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    Home > Active Ingredient News > Study of Nervous System > "Science": It's the pot of the virus again!

    "Science": It's the pot of the virus again!

    • Last Update: 2022-01-24
    • Source: Internet
    • Author: User
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    ▎WuXi AppTec content team editor Multiple sclerosis (MS) is a chronic inflammatory disease related to the central nervous system.
    The myelin sheath in the brain and spinal cord of patients will be continuously damaged, resulting in severe symptoms such as neuritis and even limb paralysis

    .

    It is estimated that around 2.
    8 million people worldwide are affected by MS, but because the scientific community still does not know the cause of the disease, it is difficult for patients to obtain an effective cure

    .

    However, scientists are not completely clueless about this disease.
    At least a large number of serum samples have been tested to point to a possible suspect - EBV (Epstein-Barr virus), which belongs to the Herpesviridae family of lymphotropic viruses and specifically attacks B cells

    .

    Some research studies have found that, compared with healthy people, nearly 99.
    5% of MS patients have EBV antibodies in the serum

    .

    However, it is difficult to specifically determine the relationship between EBV and MS, because most adults have been infected with EBV, and it is impossible to determine the specific time of virus infection, and it is impossible to clearly determine whether the disease began to be related to the virus
    .

    Recently, new research in Science shatters that limitation, with a Harvard research team conducting a refined study of more than 10 million active-duty U.
    S.
    military personnel over the past 20 years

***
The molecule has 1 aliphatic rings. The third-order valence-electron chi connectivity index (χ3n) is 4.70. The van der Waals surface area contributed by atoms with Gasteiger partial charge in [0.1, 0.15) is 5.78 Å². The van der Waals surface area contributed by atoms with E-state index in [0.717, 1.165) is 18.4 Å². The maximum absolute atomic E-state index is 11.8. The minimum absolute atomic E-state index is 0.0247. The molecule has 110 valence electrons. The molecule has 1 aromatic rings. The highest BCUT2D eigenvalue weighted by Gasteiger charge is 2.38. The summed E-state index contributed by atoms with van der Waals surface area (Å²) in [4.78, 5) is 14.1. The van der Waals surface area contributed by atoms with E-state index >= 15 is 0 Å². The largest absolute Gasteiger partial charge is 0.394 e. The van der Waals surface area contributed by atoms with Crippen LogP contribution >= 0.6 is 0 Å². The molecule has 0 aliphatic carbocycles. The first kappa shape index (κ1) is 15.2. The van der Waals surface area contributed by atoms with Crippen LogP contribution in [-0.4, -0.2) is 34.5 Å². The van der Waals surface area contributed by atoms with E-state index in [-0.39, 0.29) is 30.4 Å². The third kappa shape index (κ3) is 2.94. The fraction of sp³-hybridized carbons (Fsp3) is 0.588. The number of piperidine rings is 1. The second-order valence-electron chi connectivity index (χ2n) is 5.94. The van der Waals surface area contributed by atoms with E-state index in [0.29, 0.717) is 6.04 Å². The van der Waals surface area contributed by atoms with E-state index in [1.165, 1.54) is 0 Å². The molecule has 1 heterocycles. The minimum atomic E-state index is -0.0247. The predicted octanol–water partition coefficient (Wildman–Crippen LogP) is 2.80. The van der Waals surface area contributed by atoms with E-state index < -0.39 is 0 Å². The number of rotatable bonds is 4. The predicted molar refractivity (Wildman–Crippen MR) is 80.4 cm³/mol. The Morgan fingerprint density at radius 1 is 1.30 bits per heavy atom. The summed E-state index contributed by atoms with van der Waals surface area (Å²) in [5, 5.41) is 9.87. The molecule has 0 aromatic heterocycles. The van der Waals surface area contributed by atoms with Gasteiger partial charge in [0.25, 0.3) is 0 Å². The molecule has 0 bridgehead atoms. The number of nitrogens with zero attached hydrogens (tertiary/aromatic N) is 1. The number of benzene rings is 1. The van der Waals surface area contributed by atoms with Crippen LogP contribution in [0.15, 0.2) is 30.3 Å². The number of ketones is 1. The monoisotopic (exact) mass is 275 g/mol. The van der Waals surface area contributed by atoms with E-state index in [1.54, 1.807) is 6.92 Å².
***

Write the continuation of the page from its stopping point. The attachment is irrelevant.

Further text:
.

    ▲Schematic diagram of the study (Image source: Reference [2]) They collect serum samples from soldiers every two years to determine the EBV infection status at the first sampling, as well as the EBV infection and MS incidence during service
    .

    In all populations, a total of 801 MS patients emerged, of whom 35 were EBV antibody negative at the beginning of the investigation, and 34 of these patients turned EBV antibody positive before the onset of disease
    .

    Of the 801 patients, almost all were EBV antibody positive at onset (one patient was negative), and these results point to a possibility that EBV induces MS
    .

    According to the analysis of the study, the risk of developing MS increased by 32 times after infection with EBV, while infection with other viruses did not change
    .

    ▲ EBV under the electron microscope (Image source: wikipedia, CC BY2.
    5, credit: Liza Gross) In addition, a marker called neurofilament light chain protein appears in the blood of MS patients, and in the analysis of the research team, This marker increased only after EBV infection

    .

    The researchers pointed out that there is a certain delay between EBV infection and the onset of MS.
    One possibility is that the disease was not correctly diagnosed in the early stages, and the second possibility is that EBV interacts with the immune system and the virus is repeatedly activated.
    lead to the production of MS

    .

    Why does this B-cell-loving virus end up causing neurological disease? Some current research suggests that infected B cells may be part of the cause
    .

    B cells and plasmablasts from MS patients express integrin a4, an adhesive protein that allows them to move from the bone marrow to the peripheral circulation and finally across the blood-brain barrier
    .

    These cells eventually secrete glial cells that can target myelin-producing cells, disrupting their function
    .

    Many studies have found EBV-infected B cells in the brains of MS patients, suggesting that the pathogenic mechanism of EBV is related to B cells
    .

    "There is currently no effective prevention and treatment of EBV infection, but the development of EBV vaccines or specific drugs may help us to prevent and treat MS
    .

    " The study's lead author Professor Alberto Ascherio said
    .

    Reference: [1] Epstein-Barr virus may be leading cause of multiple sclerosis.
    Retrieved Jan 13th, 2022 from https:// “Longitudinal analysis reveals high prevalence of Epstein -Barr virus associated with multiple sclerosis”, Kjetil Bjornevik, Marianna Cortese, Brian C.
    Healy, Jens Kuhle, Michael J.
    Mina, Yumei Leng, Stephen J.
    Elledge, David W.
    Niebuhr, Ann I.
    Scher, Kassandra L.
    Munger , Alberto Ascherio, Science, January 13, 2022, doi: 10.
    1126/science.
    abj8222
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